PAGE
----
Last, take advantage of available federal, state and private resources you need to make it through the crisis.

Numerous employer tax credits, disaster loans and income tax deferments in addition to a plethora of private resources are now available to assist small business owners through this crisis.

Several packages have been approved by Congress and signed into law by President Trump to help small businesses. The “Cares Act” provides significant relief to both individuals and small businesses. For example, the act will be covering small business payrolls and up to 25% of a business’ overhead expenses for a period of eight-(8) weeks. The Cares Act will also be furnishing $1,200 payments as direct deposits to individuals, extending unemployment benefits, waiving early withdrawal fees & raising loan limits on 401Ks, modifying net operating loss rules, increasing interest expense limitations, and providing for free coronavirus testing. Given the scope and breath of the “Cares Act,” business owners might want to google “S.3548 Cares Act” for more details.

“The Families First Coronavirus Response Act” is, furthermore, offsetting mandatory paid sick and paid leave costs for employers with 50 or more employees with an employer tax credit equal to 100% of the benefits paid out.

The Coronavirus Preparedness and Response Supplemental Appropriations Act is providing $8.3 billion in emergency funding for federal agencies, including $7 billion in disaster assistance loans to assist small businesses impacted by COVID-19 through the Small Business Administration (SBA.) Small business owners should consider these disaster loans as an additional safety net for their company.

The SBA is offering designated US states and territories with low-interest federal disaster loans of up to $2 million to help with fixed debts, payroll, accounts payable and additional bills. The interest rate is 3.75% for small businesses (and 2.75% for non-profits.) SBA disaster loan terms will vary but can be as long as 30 years. Businesses with credit available elsewhere will not eligible for these loans.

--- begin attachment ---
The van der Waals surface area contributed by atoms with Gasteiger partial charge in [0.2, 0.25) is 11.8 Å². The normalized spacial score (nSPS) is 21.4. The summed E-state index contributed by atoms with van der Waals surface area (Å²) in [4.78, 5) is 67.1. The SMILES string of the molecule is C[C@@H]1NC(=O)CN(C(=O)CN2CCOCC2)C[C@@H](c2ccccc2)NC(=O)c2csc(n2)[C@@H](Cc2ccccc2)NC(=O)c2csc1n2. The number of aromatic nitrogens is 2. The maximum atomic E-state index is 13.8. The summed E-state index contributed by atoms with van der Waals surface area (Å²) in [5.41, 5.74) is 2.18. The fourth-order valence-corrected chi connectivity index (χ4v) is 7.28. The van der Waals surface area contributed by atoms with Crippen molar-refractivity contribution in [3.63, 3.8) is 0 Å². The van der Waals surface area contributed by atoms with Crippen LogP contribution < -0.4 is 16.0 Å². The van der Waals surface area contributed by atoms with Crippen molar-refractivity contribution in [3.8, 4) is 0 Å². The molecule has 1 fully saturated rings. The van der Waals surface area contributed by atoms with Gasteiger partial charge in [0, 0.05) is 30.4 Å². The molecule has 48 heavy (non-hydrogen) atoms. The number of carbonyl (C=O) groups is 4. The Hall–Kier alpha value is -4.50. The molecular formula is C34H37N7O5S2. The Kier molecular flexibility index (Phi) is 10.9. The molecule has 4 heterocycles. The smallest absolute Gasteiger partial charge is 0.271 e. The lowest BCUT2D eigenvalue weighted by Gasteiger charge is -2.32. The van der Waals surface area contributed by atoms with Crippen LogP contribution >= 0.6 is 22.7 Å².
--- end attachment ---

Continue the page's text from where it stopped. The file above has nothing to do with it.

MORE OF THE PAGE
The SBA is also deferring SBA loans from previous disasters through December 31, 2020; hence, borrowers of past home and business disaster loans do not have to contact the SBA to request deferment.

Taxpayers will, moreover, have an additional 90 days to pay their 2019 taxes. An income tax deferment extends the April 15 deadline for businesses without penalties for 90 days. This gives business owners the chance to use these income tax liabilities to cover other expenses.

Tax deferments apply to Federal income tax payments on self-employment income due on April 15, 2020 for the 2019 tax year, and on Federal estimated income tax payments on self-employment income due on April 15, 2020. Keep in mind, however, that you must still file your business income tax returns by April 15.

The Export-Import Bank of the United States (EXIM) has, furthermore, announced relief measures for U.S. exporters and financial institutions that include waivers, deadline extensions, streamlined processing, and flexibility for its customers for an initial period of 30 days (with the possibility of more.)

In addition, some state governments are offering aid packages, especially states with mandatory sick day requirements. Check with your state for more details.
Banks and credit card companies like Wells Fargo, Citi Bank, and Capital One have announced that they will be working with their customers. Citi Bank is also waiving early CD withdrawal penalties.
In addition to committing to work with customers, JP Morgan Chase and Wells Fargo have also donated millions to help with different public relief efforts.
Facebook said it is offering $100 million in grants to small business and many other businesses — such as Amazon, Intuit, Yelp, et. al. — are assisting the small business sector. Government agencies like SBA, SCORE and non-profits, such as the National Federation of Credit Counseling, are offering services to assist small business owners through this crisis. And several high-profile businesspeople like Mark Cuban are also offering relief in the form of business advice.

The Dallas Morning News recently published an informal poll of business owners about the impact of the Coronavirus on small businesses. This study revealed that:

– 96% of Small Businesses will be effected by this crisis;

– 75% anticipate lower sales;

– 51% said they can last 0 to 3 months; and

– 53% of employees can’t telecommute.

Other studies show similar results, and also point to supply chain issues with 33% of business owners.

The Coronavirus is going to have a significant impact on small business, but government, businesses and others are stepping in and offering several solutions to help small businesses through this crisis. You should stay informed about these opportunities by watching the news, searching the Internet, and talking to your banker, CPA, and other business advisors.

The next few months will be stressful, but those who invest time in planning are going to be in the best position to ride out this crisis.